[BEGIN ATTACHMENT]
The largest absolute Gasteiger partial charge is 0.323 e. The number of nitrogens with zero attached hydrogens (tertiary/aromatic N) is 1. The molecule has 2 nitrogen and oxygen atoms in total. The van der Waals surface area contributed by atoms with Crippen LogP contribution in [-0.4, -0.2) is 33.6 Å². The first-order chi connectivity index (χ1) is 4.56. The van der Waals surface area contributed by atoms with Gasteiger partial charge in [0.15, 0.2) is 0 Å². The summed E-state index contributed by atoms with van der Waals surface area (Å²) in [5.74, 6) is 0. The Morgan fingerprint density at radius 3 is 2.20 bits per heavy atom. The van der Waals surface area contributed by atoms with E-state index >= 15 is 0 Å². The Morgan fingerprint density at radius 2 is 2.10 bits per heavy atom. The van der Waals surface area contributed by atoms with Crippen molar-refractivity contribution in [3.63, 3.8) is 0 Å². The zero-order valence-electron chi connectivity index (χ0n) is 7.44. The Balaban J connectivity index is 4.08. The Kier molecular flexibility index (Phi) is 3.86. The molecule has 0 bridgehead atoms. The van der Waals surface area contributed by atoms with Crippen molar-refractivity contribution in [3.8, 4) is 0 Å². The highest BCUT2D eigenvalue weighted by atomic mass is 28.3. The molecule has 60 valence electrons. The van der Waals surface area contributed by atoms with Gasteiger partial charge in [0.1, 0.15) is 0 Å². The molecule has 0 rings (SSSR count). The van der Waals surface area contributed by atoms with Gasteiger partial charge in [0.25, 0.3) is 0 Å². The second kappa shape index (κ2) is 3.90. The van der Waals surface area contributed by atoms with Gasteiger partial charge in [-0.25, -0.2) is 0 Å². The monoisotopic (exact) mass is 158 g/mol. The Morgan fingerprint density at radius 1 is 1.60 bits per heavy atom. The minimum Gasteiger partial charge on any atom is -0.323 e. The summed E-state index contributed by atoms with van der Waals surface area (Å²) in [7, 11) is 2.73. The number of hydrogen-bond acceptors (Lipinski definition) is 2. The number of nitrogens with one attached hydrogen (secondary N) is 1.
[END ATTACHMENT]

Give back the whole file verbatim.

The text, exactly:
The largest absolute Gasteiger partial charge is 0.323 e. The number of nitrogens with zero attached hydrogens (tertiary/aromatic N) is 1. The molecule has 2 nitrogen and oxygen atoms in total. The van der Waals surface area contributed by atoms with Crippen LogP contribution in [-0.4, -0.2) is 33.6 Å². The first-order chi connectivity index (χ1) is 4.56. The van der Waals surface area contributed by atoms with Gasteiger partial charge in [0.15, 0.2) is 0 Å². The summed E-state index contributed by atoms with van der Waals surface area (Å²) in [5.74, 6) is 0. The Morgan fingerprint density at radius 3 is 2.20 bits per heavy atom. The van der Waals surface area contributed by atoms with E-state index >= 15 is 0 Å². The Morgan fingerprint density at radius 2 is 2.10 bits per heavy atom. The van der Waals surface area contributed by atoms with Crippen molar-refractivity contribution in [3.63, 3.8) is 0 Å². The zero-order valence-electron chi connectivity index (χ0n) is 7.44. The Balaban J connectivity index is 4.08. The Kier molecular flexibility index (Phi) is 3.86. The molecule has 0 bridgehead atoms. The van der Waals surface area contributed by atoms with Crippen molar-refractivity contribution in [3.8, 4) is 0 Å². The highest BCUT2D eigenvalue weighted by atomic mass is 28.3. The molecule has 60 valence electrons. The van der Waals surface area contributed by atoms with Gasteiger partial charge in [0.1, 0.15) is 0 Å². The molecule has 0 rings (SSSR count). The van der Waals surface area contributed by atoms with Gasteiger partial charge in [0.25, 0.3) is 0 Å². The second kappa shape index (κ2) is 3.90. The van der Waals surface area contributed by atoms with Gasteiger partial charge in [-0.25, -0.2) is 0 Å². The monoisotopic (exact) mass is 158 g/mol. The Morgan fingerprint density at radius 1 is 1.60 bits per heavy atom. The minimum Gasteiger partial charge on any atom is -0.323 e. The summed E-state index contributed by atoms with van der Waals surface area (Å²) in [7, 11) is 2.73. The number of hydrogen-bond acceptors (Lipinski definition) is 2. The number of nitrogens with one attached hydrogen (secondary N) is 1.